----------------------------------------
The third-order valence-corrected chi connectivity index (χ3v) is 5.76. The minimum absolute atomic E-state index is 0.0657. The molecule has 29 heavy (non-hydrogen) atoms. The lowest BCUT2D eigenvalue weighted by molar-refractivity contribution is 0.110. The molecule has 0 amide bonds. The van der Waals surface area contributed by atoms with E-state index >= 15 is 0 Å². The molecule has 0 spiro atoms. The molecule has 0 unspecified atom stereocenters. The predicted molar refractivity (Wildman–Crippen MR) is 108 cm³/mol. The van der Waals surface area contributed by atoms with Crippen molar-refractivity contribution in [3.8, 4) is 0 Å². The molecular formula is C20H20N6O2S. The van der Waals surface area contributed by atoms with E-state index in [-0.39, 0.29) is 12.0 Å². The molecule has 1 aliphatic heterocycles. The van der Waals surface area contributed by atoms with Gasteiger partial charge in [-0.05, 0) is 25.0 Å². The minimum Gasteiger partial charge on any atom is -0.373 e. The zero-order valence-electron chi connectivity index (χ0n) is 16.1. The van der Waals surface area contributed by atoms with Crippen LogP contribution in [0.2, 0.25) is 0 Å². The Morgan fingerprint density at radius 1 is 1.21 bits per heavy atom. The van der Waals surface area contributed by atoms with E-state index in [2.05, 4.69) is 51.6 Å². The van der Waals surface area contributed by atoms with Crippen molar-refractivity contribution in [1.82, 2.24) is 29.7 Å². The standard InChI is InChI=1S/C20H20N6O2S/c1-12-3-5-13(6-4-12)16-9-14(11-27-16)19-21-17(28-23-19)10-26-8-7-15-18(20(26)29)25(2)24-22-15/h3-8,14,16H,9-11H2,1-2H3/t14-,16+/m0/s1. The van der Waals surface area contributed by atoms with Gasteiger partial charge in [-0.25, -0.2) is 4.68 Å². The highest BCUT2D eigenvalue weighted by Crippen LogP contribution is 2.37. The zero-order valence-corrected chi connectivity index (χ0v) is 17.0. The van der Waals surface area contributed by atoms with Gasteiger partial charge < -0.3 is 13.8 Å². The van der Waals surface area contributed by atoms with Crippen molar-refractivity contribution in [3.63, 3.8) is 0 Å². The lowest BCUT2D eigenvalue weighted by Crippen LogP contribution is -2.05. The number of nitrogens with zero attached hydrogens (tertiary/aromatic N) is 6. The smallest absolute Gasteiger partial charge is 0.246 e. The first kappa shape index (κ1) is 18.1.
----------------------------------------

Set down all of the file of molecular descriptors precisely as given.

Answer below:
The third-order valence-corrected chi connectivity index (χ3v) is 5.76. The minimum absolute atomic E-state index is 0.0657. The molecule has 29 heavy (non-hydrogen) atoms. The lowest BCUT2D eigenvalue weighted by molar-refractivity contribution is 0.110. The molecule has 0 amide bonds. The van der Waals surface area contributed by atoms with E-state index >= 15 is 0 Å². The molecule has 0 spiro atoms. The molecule has 0 unspecified atom stereocenters. The predicted molar refractivity (Wildman–Crippen MR) is 108 cm³/mol. The van der Waals surface area contributed by atoms with Crippen molar-refractivity contribution in [3.8, 4) is 0 Å². The molecular formula is C20H20N6O2S. The van der Waals surface area contributed by atoms with E-state index in [-0.39, 0.29) is 12.0 Å². The molecule has 1 aliphatic heterocycles. The van der Waals surface area contributed by atoms with Gasteiger partial charge in [-0.05, 0) is 25.0 Å². The minimum Gasteiger partial charge on any atom is -0.373 e. The zero-order valence-electron chi connectivity index (χ0n) is 16.1. The van der Waals surface area contributed by atoms with Crippen LogP contribution in [0.2, 0.25) is 0 Å². The Morgan fingerprint density at radius 1 is 1.21 bits per heavy atom. The van der Waals surface area contributed by atoms with E-state index in [2.05, 4.69) is 51.6 Å². The van der Waals surface area contributed by atoms with Crippen molar-refractivity contribution in [1.82, 2.24) is 29.7 Å². The standard InChI is InChI=1S/C20H20N6O2S/c1-12-3-5-13(6-4-12)16-9-14(11-27-16)19-21-17(28-23-19)10-26-8-7-15-18(20(26)29)25(2)24-22-15/h3-8,14,16H,9-11H2,1-2H3/t14-,16+/m0/s1. The van der Waals surface area contributed by atoms with Gasteiger partial charge in [-0.25, -0.2) is 4.68 Å². The highest BCUT2D eigenvalue weighted by Crippen LogP contribution is 2.37. The zero-order valence-corrected chi connectivity index (χ0v) is 17.0. The van der Waals surface area contributed by atoms with Gasteiger partial charge < -0.3 is 13.8 Å². The van der Waals surface area contributed by atoms with Crippen molar-refractivity contribution in [3.63, 3.8) is 0 Å². The lowest BCUT2D eigenvalue weighted by Crippen LogP contribution is -2.05. The number of nitrogens with zero attached hydrogens (tertiary/aromatic N) is 6. The smallest absolute Gasteiger partial charge is 0.246 e. The first kappa shape index (κ1) is 18.1.